:waiting:
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Re: Afghan memorials (other than the Kandahar cenotaph) - merged
« Reply #7 on: June 03, 2017, 22:22:37 »
The latest ... :waiting:

That's friggin' excellent. At the October VAC stakeholders meeting, the commemoration advisory group gave us a brief on the four proposed sites. The Richmond Landing site was the one they recommended as opposed to outside the War Museum. The rest of us pretty broadly panned that idea basd on how out of the way it is. A poll was taken of thsoe of us on site, with very strong support coming back for the War Museum site. Part of the issue there was that soil contamination could well mean the whole budget would be eaten up just dealing with getting the site prepped. Anyway, that went over like a fart in church, so it's nice to see that they have reconsidered and have gone with the better site, even at some potentially higher cost.

The stakeholder summit presentation on the memorial can be found summarized here: http://www.veterans.gc.ca/eng/about-us/stakeholder-engagement/commemoration
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Re: Afghan memorials (other than the Kandahar cenotaph) - merged
« Reply #8 on: June 20, 2019, 14:27:05 »
Bumped with the latest
Quote
The National Monument to Canada’s Mission in Afghanistan will be located across from the Canadian War Museum, on the other side of Booth Street, the National Capital Commission board of directors unanimously decided Thursday.

The $5-million monument was previously slated to be built at the Richmond Landing upper plaza, near the Portage Bridge, but people who participated in a 2016 summit held by the Department of National Defence and Veterans Affairs Canada wanted the monument located west of the War Museum.

The museum didn’t support building the monument west of the building.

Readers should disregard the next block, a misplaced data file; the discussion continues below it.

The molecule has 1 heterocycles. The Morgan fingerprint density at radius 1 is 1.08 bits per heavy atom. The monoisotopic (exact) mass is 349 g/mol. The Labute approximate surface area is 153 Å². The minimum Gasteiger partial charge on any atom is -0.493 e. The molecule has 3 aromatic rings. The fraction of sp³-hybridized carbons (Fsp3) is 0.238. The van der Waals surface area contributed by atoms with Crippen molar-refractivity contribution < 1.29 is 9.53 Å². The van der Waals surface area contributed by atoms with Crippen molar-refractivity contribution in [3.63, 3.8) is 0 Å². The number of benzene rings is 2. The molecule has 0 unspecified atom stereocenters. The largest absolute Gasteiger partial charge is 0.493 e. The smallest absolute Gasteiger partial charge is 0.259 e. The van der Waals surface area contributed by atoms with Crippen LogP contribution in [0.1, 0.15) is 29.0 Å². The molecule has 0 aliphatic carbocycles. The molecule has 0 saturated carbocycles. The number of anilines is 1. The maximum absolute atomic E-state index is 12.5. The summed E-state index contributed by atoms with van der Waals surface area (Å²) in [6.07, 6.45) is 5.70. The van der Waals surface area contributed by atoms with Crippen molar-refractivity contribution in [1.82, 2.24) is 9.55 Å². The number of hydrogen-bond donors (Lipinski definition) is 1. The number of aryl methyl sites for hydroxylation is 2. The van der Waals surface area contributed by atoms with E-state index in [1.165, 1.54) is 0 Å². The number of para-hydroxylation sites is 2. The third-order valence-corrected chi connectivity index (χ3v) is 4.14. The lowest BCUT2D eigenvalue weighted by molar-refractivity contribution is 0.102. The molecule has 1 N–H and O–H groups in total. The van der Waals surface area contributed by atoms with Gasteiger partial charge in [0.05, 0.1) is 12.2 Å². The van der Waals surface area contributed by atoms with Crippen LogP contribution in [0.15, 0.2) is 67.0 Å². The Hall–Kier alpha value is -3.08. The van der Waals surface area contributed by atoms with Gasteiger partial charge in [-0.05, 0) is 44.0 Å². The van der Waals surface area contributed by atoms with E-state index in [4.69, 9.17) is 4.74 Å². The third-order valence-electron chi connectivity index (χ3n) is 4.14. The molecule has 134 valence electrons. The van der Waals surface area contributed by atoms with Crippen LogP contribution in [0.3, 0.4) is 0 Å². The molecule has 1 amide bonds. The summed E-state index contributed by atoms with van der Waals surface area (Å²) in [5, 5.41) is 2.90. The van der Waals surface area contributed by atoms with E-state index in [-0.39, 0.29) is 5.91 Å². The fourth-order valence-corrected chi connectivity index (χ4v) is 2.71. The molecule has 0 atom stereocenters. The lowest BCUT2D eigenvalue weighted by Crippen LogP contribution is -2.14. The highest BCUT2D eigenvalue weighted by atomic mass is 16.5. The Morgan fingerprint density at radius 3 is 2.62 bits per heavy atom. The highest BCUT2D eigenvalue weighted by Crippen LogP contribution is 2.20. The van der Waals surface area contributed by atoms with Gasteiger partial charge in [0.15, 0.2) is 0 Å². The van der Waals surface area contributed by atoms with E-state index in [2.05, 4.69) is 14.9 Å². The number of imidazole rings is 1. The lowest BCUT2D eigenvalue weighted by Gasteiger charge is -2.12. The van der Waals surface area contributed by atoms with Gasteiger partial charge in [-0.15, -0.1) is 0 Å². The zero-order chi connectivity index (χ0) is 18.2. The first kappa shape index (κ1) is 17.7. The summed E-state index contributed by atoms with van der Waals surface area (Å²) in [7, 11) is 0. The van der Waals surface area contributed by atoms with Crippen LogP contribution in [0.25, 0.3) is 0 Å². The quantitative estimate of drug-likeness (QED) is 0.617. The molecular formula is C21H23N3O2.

The new three shortlisted locations were north of the museum’s north entrance, north of the museum’s loading zone and east of the museum.

The NCC-owned land across from Booth Street along the NCC pathway, just south of the Ottawa River, came out on top.

Several NCC board members wanted information about how the public will be consulted, knowing that locations of memorials and the designs can be controversial matters. The Canadian Forces were criticized for not including families of fallen soldiers in a commemoration last month of the Afghanistan Memorial Hall at defence headquarters in Ottawa.

Larry Beasley said he’s “worried sick” that the monument planners don’t have the public’s view about the proposed location or if the monument is right for the site.

Board member Michael Foderick, who served in the Canadian Forces, stressed that he wants military families to be consulted on the monument project during the planning process.

The board heard that there’s finally consensus between the War Museum, Veterans Affairs and Canadian Heritage on the location for the monument.

“All of the key stakeholders are happy,” NCC CEO Tobi Nussbaum said.

The tendering process will begin this summer or fall, leading to a design competition.

An unveiling of the monument is scheduled for fall 2023 ...
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Re: Afghan memorials (other than the Kandahar cenotaph) - merged
« Reply #9 on: June 20, 2019, 17:02:00 »
Bumped with the latest

That’s an excellent spot.
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Re: Afghan memorials (other than the Kandahar cenotaph) - merged
« Reply #10 on: June 20, 2019, 19:04:33 »
That’s an excellent spot.

Will that memorial be a duplicate of the one in DND?
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Re: Afghan memorials (other than the Kandahar cenotaph) - merged
« Reply #11 on: June 20, 2019, 20:28:58 »
Will that memorial be a duplicate of the one in DND?

Doubtful. They'll be holding a design competition.